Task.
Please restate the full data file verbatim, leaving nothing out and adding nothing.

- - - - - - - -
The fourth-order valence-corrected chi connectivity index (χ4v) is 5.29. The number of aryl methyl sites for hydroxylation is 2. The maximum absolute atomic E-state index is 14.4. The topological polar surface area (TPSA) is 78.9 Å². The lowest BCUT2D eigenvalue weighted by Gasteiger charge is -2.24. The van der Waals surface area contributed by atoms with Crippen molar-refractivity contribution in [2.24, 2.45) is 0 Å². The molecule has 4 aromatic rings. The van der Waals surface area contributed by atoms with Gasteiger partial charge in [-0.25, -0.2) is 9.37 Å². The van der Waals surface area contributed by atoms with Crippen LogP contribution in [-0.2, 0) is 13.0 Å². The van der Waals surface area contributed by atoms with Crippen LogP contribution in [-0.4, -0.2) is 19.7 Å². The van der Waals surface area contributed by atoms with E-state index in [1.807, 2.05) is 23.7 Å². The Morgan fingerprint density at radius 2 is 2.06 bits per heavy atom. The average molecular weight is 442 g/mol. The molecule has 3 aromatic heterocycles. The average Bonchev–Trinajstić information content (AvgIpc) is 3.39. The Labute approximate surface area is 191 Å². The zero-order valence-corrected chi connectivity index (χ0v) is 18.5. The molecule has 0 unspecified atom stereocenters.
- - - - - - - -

The fourth-order valence-corrected chi connectivity index (χ4v) is 5.29. The number of aryl methyl sites for hydroxylation is 2. The maximum absolute atomic E-state index is 14.4. The topological polar surface area (TPSA) is 78.9 Å². The lowest BCUT2D eigenvalue weighted by Gasteiger charge is -2.24. The van der Waals surface area contributed by atoms with Crippen molar-refractivity contribution in [2.24, 2.45) is 0 Å². The molecule has 4 aromatic rings. The van der Waals surface area contributed by atoms with Gasteiger partial charge in [-0.25, -0.2) is 9.37 Å². The van der Waals surface area contributed by atoms with Crippen LogP contribution in [-0.2, 0) is 13.0 Å². The van der Waals surface area contributed by atoms with Crippen LogP contribution in [-0.4, -0.2) is 19.7 Å². The van der Waals surface area contributed by atoms with E-state index in [1.807, 2.05) is 23.7 Å². The Morgan fingerprint density at radius 2 is 2.06 bits per heavy atom. The average molecular weight is 442 g/mol. The molecule has 3 aromatic heterocycles. The average Bonchev–Trinajstić information content (AvgIpc) is 3.39. The Labute approximate surface area is 191 Å². The zero-order valence-corrected chi connectivity index (χ0v) is 18.5. The molecule has 0 unspecified atom stereocenters.